Jason: I like concentrating on the people around you, not the place itself. Manhattan would be amazing if it was empty, but it's not. Brooklyn is nice 'cause I have my friends all around and nearby.

When was the last time you wrote a song? What can you tell us about it?

Andrew: Working on several ideas - feeling very happy about writing.

Robert: Not a song per se, but I do a lot of field recordings and had a beautiful experience during a recent trip to Milan. Over a period of twenty minutes murmuration upon murmuration of European Starlings descended upon a small city park, clustering in the trees. What began as a few, pointillistic chirps built into a deafening roar which they maintained for over an hour. It was surprisingly terrifying sitting under trees containing literally over a thousand birds asserting themselves. People were running by with fingers in their ears. It was beautiful--perhaps the best sonic moment I've experienced in years.

Jason: I am not good at writing songs by myself. I prefer focusing on drum stuff and song arrangements. I want to learn how to play piano so I can write good songs and melodies.

As you create more music, do you find yourself getting more or less interested in seeking out and listening to new music made by other people...and why do you think that is?

Andrew: Always listening - new music is fun.

Robert: I do find I am less interested in new music but I'm not convinced it's related in any way to my creation of music. I find, with age, one uncovers fundamentals of their tastes and is able to center on those, while at the same time realizing the subtleties yet to be uncovered in the records they already love. There is plenty to delve into there. Depth rather than breadth begins to dominate. That's a musical maturity that I've been happy to discover.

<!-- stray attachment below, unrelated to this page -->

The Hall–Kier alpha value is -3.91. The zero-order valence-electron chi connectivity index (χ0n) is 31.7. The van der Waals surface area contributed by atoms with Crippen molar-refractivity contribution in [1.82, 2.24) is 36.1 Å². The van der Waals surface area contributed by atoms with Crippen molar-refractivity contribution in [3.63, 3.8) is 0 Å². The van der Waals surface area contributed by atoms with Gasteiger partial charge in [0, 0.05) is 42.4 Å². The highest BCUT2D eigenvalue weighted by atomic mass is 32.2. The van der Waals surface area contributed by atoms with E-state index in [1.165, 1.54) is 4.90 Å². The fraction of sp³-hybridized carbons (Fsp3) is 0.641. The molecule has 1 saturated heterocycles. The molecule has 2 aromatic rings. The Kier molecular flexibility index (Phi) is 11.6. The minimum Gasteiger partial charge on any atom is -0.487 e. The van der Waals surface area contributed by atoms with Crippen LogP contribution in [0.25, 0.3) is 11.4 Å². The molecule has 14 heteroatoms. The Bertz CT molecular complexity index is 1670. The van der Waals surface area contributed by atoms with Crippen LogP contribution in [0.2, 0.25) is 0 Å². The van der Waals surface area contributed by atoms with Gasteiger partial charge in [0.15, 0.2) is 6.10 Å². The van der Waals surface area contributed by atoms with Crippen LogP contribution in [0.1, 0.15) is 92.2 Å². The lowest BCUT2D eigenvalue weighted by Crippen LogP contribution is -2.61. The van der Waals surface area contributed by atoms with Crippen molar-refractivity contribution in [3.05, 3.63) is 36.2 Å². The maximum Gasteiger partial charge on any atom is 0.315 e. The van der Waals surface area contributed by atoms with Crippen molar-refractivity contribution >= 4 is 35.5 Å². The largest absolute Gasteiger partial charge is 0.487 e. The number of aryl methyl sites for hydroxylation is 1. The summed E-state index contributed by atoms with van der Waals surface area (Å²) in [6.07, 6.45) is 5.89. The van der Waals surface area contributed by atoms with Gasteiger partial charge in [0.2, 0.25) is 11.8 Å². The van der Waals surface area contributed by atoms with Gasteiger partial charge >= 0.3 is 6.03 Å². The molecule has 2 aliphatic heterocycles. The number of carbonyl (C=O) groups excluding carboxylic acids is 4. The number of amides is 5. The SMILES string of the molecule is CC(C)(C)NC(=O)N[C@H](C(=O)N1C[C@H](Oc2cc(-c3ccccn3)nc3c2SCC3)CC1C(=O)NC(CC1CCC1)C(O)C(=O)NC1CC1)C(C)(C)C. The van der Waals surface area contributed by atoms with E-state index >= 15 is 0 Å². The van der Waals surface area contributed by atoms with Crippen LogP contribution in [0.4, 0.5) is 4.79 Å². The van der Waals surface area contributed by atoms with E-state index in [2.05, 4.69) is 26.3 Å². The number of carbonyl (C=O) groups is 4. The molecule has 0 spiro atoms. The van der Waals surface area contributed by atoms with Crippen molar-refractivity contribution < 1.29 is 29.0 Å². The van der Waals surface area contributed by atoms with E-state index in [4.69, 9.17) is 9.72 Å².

Jason: I will always be interested in music. Music is the best.

Lately what musical periods or styles do you find yourself most drawn to as a listener? (Old or new music? Music like yours or different from yours?)

Andrew: The 'big' cellists like Rostropovich, Casals lately, virginal and harpsichord private pressing LPs, and ELO.

Robert: Focusing on the word "lately," I've been really into roots dub from the 70s, especially Osbourne Ruddock (aka King Tubby). I enjoyed it superficially for many years but didn't really pick it apart until after learning more about Ruddock's methodology. I think the cultural cliches and aesthetic surrounding dub has really prevented it from being treated as serious composition. These records are so important and there is so much reflexivity in the process they could be analyzed as rigorously as a Godard film. Ruddock was especially musical, not just spacing out at the controls, but using the studio to generate theme, variation, recapitulation, and even counterpoint. He should be in the hall of fame.

Jason: I enjoy finding music where the individual layers are simple and distinct, yet the whole is complex and provocative.

Name a band or musician, past or present, who you flat-out LOVE and think more people should be listening to. What's one of your all-time favorite recordings by this band/musician?

Andrew: I really like 'Broken English' by Marianne Faithfull. It is very glacial, I think Steve Winwood plays synth for it and the sound design is sleek and transformed.

Robert: I could go on and on about the heartbreaking beauty of Talk Talk's Laughing Stock. It's an often overlooked masterpiece. Mark Hollis is one of the great underrated musicians of our generation. I often find a certain solidarity with people who are familiar with this record. It's worth owning and listening to in its entirety, repeatedly, until it makes sense.

Also, I think independent electronic music would be very different right now if Slowdive's Pygmalion had be released on Warp instead of Creation.

Jason: Nice stock question.

What's the saddest song you've ever heard?

Andrew: So far, Roy Harper's 'Another Day'.

Robert: "I Will Wait For You" composed by Michel Legrand for the movie The Umbrellas of Cherbourg.

Jason: "The First Time Ever I Saw Your Face" by Elvis Presley. That's some sad shit.

To check out the rest of the Q&As, click here.